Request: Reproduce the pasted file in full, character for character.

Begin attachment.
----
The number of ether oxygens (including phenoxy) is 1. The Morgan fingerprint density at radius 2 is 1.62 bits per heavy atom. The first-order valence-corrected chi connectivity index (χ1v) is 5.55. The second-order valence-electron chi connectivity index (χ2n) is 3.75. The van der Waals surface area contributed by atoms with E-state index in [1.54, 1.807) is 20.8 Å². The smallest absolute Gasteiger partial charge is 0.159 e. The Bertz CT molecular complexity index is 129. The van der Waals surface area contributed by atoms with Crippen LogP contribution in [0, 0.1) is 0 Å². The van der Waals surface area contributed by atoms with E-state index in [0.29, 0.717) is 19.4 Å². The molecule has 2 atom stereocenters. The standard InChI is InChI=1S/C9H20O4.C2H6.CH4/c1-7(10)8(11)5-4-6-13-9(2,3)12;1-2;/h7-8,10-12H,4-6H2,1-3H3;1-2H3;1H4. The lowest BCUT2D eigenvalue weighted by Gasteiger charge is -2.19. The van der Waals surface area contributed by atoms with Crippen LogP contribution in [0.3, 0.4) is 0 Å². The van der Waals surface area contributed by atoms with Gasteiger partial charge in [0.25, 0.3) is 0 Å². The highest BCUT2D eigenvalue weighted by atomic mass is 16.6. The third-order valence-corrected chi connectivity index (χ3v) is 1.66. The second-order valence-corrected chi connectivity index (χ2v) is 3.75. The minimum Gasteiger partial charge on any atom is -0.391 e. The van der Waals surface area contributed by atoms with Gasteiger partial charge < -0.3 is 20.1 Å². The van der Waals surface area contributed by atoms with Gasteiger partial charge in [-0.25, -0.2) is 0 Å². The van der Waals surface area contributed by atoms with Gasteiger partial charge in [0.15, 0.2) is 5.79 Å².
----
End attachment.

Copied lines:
The number of ether oxygens (including phenoxy) is 1. The Morgan fingerprint density at radius 2 is 1.62 bits per heavy atom. The first-order valence-corrected chi connectivity index (χ1v) is 5.55. The second-order valence-electron chi connectivity index (χ2n) is 3.75. The van der Waals surface area contributed by atoms with E-state index in [1.54, 1.807) is 20.8 Å². The smallest absolute Gasteiger partial charge is 0.159 e. The Bertz CT molecular complexity index is 129. The van der Waals surface area contributed by atoms with Crippen LogP contribution in [0, 0.1) is 0 Å². The van der Waals surface area contributed by atoms with E-state index in [0.29, 0.717) is 19.4 Å². The molecule has 2 atom stereocenters. The standard InChI is InChI=1S/C9H20O4.C2H6.CH4/c1-7(10)8(11)5-4-6-13-9(2,3)12;1-2;/h7-8,10-12H,4-6H2,1-3H3;1-2H3;1H4. The lowest BCUT2D eigenvalue weighted by Gasteiger charge is -2.19. The van der Waals surface area contributed by atoms with Crippen LogP contribution in [0.3, 0.4) is 0 Å². The van der Waals surface area contributed by atoms with Gasteiger partial charge in [0.25, 0.3) is 0 Å². The highest BCUT2D eigenvalue weighted by atomic mass is 16.6. The third-order valence-corrected chi connectivity index (χ3v) is 1.66. The second-order valence-corrected chi connectivity index (χ2v) is 3.75. The minimum Gasteiger partial charge on any atom is -0.391 e. The van der Waals surface area contributed by atoms with Gasteiger partial charge < -0.3 is 20.1 Å². The van der Waals surface area contributed by atoms with Gasteiger partial charge in [-0.25, -0.2) is 0 Å². The van der Waals surface area contributed by atoms with Gasteiger partial charge in [0.15, 0.2) is 5.79 Å².